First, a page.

theantlershospiceWelcome to the latest edition of ‘Golden Vault’, where we delve into the annals of music to bring you a classic album. You’ll know some like the back of your hand and nothing of others. We hope to get you reacquainted with old friends and create new favourites. The album to be taken out of the Golden Vault for reappraisal this week is the ‘Hospice’ the third album by The Antlers.

Concept albums are a risky business. Considered the highest form of musical story-telling to the elitists: to others, they are merely a showcase for an artist’s pretentiousness. At their best, they are simple and raw, with a punch-you-in-the-stomach quality that leaves you reeling after each listen.

Before ‘The Fault In Our Stars’ exploited our emotions with the greatest of forbidden love stories, The Antlers released their third album, ‘Hospice’ in the summer of 2009. Written by vocalist Peter Silberman during a period of social isolation, the narrative is grim, centering around a relationship with a terminally ill cancer patient.

Silberman has been reluctant to divulge explicit details regarding the meaning of the record, and the extent to which it is autobiographical

Not that it matters – ‘Hospice’ is so cinematic in its delivery that it plays like a slideshow, and the thought of it being hypothetical seems preposterous.

Silberman has said on ‘Hospice’ that it “tells the story of a psychologically abusive relationship, some of which took place in a children’s cancer ward. The record sort of drifts in and out of the hospital, which is true of the relationship itself. To an extent it’s autobiographical, but I guess the best way to say it is that there’s a few ways to lose someone. It’s not always through death, even if it resembles death.”

With a backdrop ranging from glistening hotel rooms, to decrepit hospital wards, right to a bleak morgue, Silberman succeeds in stitching together stolen conversations with doctors, snapshots of nightmares and an emphasis on the imagery of Sylvia Plath, to create a world which revolves around death and the process of dying.

‘Hospice’ is emotionally destructive, leaning on every feeling within a person’s spectrum. Disillusionment and a dizzying sense of lost joy are explored on Bear, addressing the ‘what if?’ scenarios that encompass our every day lives, let alone those faced with an early death. The contrasting imagery – champagne, suitcases, hotel rooms, a life that could be – versus the grim glimpses of breaking bones and glass in Shiva and lead single Two, are, at best, startling – and, at worst, over-whelming.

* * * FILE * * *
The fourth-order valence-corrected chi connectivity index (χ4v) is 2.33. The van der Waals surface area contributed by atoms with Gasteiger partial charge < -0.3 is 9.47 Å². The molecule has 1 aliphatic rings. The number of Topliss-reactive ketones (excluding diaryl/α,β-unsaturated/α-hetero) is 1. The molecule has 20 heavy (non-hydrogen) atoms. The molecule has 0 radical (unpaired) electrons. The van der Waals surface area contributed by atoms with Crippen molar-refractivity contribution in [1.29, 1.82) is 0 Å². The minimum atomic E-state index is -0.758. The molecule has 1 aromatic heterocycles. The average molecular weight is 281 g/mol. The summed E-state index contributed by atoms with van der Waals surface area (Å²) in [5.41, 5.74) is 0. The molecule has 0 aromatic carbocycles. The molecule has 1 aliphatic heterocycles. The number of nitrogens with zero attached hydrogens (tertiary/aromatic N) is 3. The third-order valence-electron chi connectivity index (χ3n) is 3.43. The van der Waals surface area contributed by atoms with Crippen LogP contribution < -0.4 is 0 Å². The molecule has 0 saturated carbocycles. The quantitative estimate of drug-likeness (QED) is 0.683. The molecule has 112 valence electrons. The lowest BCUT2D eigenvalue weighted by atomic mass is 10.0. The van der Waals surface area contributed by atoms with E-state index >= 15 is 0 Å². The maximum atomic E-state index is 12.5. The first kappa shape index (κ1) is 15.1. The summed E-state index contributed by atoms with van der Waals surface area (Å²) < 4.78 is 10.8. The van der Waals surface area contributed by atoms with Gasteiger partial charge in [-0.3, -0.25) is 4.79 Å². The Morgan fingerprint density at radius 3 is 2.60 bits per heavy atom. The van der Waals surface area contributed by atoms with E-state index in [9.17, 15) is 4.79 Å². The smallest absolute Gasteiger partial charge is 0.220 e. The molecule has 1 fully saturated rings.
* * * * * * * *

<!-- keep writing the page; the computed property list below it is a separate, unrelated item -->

Silberman’s fluttering falsetto adds the only gloss to the morbid swan songs. Used as an accent to the narrative, as opposed to the focal point of every track, he whimpers and wails on the unbearable Epilogue, mimicking the patient’s final breaths. On Sylvia, he roars defiantly in the face of loss and decay.

‘Hospice’s ability to explore the reality of the situation is harrowing. The feelings and the people who own them are tangible. In Two, we hear of angry divided families, exhausted staff and a patient brutalised by their disease, caught in the middle of the firestorm.

Depending on the individual’s interpretation of the album, the subject of the album could be a child or a young woman. Silberman’s character  could be working in the hospital the subject is attending, or could have been in her life already. The layers of the story run deeper and deeper with every listen, throwing up questions as to how any one would cope in such a situation.

Admittedly, ‘Hospice’ is not the easiest of listens. However, there’s a reason why it is has featured on so many ‘best of lists’, and cemented itself as the stand-out concept album of the noughties. It does not hold your hand and walk you through an experience. ‘Hospice’ cries with you, and bleeds with you. ‘Hospice’ is unshakable in it’s delivery, and lingers long after the record stops playing.